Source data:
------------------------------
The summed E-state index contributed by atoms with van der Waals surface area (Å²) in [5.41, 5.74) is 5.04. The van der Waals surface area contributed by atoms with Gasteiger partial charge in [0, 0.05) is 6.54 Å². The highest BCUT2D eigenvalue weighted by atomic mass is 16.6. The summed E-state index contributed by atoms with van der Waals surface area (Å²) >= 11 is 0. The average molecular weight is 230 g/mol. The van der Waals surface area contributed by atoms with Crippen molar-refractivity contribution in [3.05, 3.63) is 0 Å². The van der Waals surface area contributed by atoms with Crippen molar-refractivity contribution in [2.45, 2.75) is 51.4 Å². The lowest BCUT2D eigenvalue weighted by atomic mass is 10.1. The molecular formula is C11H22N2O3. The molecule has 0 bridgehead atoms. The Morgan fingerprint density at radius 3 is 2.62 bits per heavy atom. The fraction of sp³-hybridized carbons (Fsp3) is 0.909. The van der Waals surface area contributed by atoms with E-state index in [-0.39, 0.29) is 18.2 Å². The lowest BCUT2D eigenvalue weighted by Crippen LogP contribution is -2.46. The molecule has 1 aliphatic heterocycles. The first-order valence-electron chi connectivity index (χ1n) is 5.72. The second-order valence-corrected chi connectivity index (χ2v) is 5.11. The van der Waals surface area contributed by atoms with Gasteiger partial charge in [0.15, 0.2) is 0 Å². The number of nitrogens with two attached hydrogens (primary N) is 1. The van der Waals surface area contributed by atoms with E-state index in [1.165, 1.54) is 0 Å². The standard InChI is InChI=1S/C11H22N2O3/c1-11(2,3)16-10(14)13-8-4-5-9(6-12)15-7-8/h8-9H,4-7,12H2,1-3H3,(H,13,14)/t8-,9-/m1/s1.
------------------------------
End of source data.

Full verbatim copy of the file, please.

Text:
The summed E-state index contributed by atoms with van der Waals surface area (Å²) in [5.41, 5.74) is 5.04. The van der Waals surface area contributed by atoms with Gasteiger partial charge in [0, 0.05) is 6.54 Å². The highest BCUT2D eigenvalue weighted by atomic mass is 16.6. The summed E-state index contributed by atoms with van der Waals surface area (Å²) >= 11 is 0. The average molecular weight is 230 g/mol. The van der Waals surface area contributed by atoms with Crippen molar-refractivity contribution in [3.05, 3.63) is 0 Å². The van der Waals surface area contributed by atoms with Crippen molar-refractivity contribution in [2.45, 2.75) is 51.4 Å². The lowest BCUT2D eigenvalue weighted by atomic mass is 10.1. The molecular formula is C11H22N2O3. The molecule has 0 bridgehead atoms. The Morgan fingerprint density at radius 3 is 2.62 bits per heavy atom. The fraction of sp³-hybridized carbons (Fsp3) is 0.909. The van der Waals surface area contributed by atoms with E-state index in [-0.39, 0.29) is 18.2 Å². The lowest BCUT2D eigenvalue weighted by Crippen LogP contribution is -2.46. The molecule has 1 aliphatic heterocycles. The first-order valence-electron chi connectivity index (χ1n) is 5.72. The second-order valence-corrected chi connectivity index (χ2v) is 5.11. The van der Waals surface area contributed by atoms with Gasteiger partial charge in [0.15, 0.2) is 0 Å². The number of nitrogens with two attached hydrogens (primary N) is 1. The van der Waals surface area contributed by atoms with E-state index in [1.165, 1.54) is 0 Å². The standard InChI is InChI=1S/C11H22N2O3/c1-11(2,3)16-10(14)13-8-4-5-9(6-12)15-7-8/h8-9H,4-7,12H2,1-3H3,(H,13,14)/t8-,9-/m1/s1.